Busy menus are commonly seen, creating distractions between your products and customers.
Strategic menu design not only communicates your product to customers, it gives your brand a strong visual identity.
Through the structure, colours, design and animation (Movement), you can optimize your menu, being careful not to over animate or have an abundance of gimmicks that serve only to distract.
Structure your menu
Menu content needs to be structured in an orderly fashion for customers to easily understand it and determine what to order.
Classification sorts items into groups.
For example, your drinks should be in the same area, so customers can easily comprehend all of your soft drink offerings.
Columns and rows structure your content within, making it easy to understand from a distance.
All names should be in one column with the price in the following column. Rows must separate each menu item.
Order of text
Category headings from the largest, sub categories second largest, and items/descriptions/prices third largest.
Text weight (boldness) can also be used to create a hierarchy of text.
The absolute smallest font size you should use is ~20-30 pt (or 26-40 pixels).
A general rule of thumb is for every 3.m.of distance between your customers and the menu your text should increase by 2.25cm.
Avoid using heavy visual weight on only one side (or screen) of the menu.
It will reduce the chance of customers looking at the other menus.
If you have two digital menu boards and one is full of colour and large images, then customers won’t focus on the second screen.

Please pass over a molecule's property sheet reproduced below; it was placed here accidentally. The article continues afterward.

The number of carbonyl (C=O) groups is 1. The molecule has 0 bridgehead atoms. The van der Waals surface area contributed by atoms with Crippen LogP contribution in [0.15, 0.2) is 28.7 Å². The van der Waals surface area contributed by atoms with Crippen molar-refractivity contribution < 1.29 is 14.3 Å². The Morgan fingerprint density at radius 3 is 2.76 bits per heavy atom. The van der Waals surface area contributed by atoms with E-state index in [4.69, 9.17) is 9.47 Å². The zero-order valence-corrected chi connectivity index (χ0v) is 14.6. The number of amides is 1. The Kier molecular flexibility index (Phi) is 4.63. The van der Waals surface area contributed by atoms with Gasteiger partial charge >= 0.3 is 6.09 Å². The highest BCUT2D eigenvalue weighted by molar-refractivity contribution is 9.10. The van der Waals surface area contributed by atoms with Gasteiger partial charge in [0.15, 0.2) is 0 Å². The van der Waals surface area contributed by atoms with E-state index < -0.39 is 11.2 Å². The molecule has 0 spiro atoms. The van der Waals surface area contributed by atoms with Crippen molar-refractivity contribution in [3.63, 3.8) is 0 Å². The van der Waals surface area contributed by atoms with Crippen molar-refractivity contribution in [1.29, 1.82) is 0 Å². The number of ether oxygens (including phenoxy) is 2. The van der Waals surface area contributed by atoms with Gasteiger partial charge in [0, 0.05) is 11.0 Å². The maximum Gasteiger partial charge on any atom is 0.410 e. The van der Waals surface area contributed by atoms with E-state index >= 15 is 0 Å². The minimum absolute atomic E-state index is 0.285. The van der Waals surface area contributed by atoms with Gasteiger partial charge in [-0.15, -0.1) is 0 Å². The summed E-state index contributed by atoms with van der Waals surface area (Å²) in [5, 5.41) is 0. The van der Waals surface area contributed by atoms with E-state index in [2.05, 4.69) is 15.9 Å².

Creating balance and order will allow the customer to move through the menu efficiently and make a complete buying decision.
Balanced use of images
There is no exact rule of thumb for the number of images on your digital menu, however too many images or over animation can distract from an easy to read menu.
A proper visual balance is essential. Ensure that the images don’t get in the way of conveying the information of your menu.
Some menus look great without any images.
Contrast and saturation
Whether it’s video, images, text, or background, avoid using high contrast and saturated colour combinations.
These colours are hard to read and tire the eyes quickly.
Display your Brand
Your menu symbolizes your brand through the text, colour scheme, and overall theme of your design.
Select elements from your website, logo, and store to use in a menu design that shows your brand.
Your menu needs space
There needs to be empty spaces surrounding your text/images so your menu does not become too crowded or cluttered.
Having negative space around objects creates definition and will make your content more visible to customers.
Landscape or Portrait
Menu designs and displays can either be landscape or portrait.
Use the orientation which is better suited to efficiently fit your menu content.
Take the screen orientation into consideration when applying your menu designs.